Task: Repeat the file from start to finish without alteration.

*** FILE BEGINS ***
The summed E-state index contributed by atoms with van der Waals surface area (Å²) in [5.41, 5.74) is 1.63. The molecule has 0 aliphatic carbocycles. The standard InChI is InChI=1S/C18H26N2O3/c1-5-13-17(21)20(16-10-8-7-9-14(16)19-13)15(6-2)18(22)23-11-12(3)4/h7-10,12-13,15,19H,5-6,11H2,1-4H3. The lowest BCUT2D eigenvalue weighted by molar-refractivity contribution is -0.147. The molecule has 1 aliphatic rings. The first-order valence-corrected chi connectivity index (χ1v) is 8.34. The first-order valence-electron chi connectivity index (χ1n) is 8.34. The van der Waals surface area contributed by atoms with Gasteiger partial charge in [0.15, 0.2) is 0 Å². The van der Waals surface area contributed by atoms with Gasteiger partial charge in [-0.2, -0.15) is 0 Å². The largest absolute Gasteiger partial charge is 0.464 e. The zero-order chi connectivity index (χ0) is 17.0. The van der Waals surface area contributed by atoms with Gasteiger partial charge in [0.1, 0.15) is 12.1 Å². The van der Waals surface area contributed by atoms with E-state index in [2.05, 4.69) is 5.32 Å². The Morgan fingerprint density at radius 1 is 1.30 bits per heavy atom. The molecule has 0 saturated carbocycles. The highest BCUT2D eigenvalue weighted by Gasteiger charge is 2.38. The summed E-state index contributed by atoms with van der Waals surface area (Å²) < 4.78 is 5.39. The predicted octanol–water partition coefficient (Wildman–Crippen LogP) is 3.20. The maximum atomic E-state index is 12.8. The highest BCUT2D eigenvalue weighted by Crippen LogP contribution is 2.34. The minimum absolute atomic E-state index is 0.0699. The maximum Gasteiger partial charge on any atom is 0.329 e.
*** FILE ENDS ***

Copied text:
The summed E-state index contributed by atoms with van der Waals surface area (Å²) in [5.41, 5.74) is 1.63. The molecule has 0 aliphatic carbocycles. The standard InChI is InChI=1S/C18H26N2O3/c1-5-13-17(21)20(16-10-8-7-9-14(16)19-13)15(6-2)18(22)23-11-12(3)4/h7-10,12-13,15,19H,5-6,11H2,1-4H3. The lowest BCUT2D eigenvalue weighted by molar-refractivity contribution is -0.147. The molecule has 1 aliphatic rings. The first-order valence-corrected chi connectivity index (χ1v) is 8.34. The first-order valence-electron chi connectivity index (χ1n) is 8.34. The van der Waals surface area contributed by atoms with Gasteiger partial charge in [0.15, 0.2) is 0 Å². The van der Waals surface area contributed by atoms with Gasteiger partial charge in [-0.2, -0.15) is 0 Å². The largest absolute Gasteiger partial charge is 0.464 e. The zero-order chi connectivity index (χ0) is 17.0. The van der Waals surface area contributed by atoms with Gasteiger partial charge in [0.1, 0.15) is 12.1 Å². The van der Waals surface area contributed by atoms with E-state index in [2.05, 4.69) is 5.32 Å². The Morgan fingerprint density at radius 1 is 1.30 bits per heavy atom. The molecule has 0 saturated carbocycles. The highest BCUT2D eigenvalue weighted by Gasteiger charge is 2.38. The summed E-state index contributed by atoms with van der Waals surface area (Å²) < 4.78 is 5.39. The predicted octanol–water partition coefficient (Wildman–Crippen LogP) is 3.20. The maximum atomic E-state index is 12.8. The highest BCUT2D eigenvalue weighted by Crippen LogP contribution is 2.34. The minimum absolute atomic E-state index is 0.0699. The maximum Gasteiger partial charge on any atom is 0.329 e.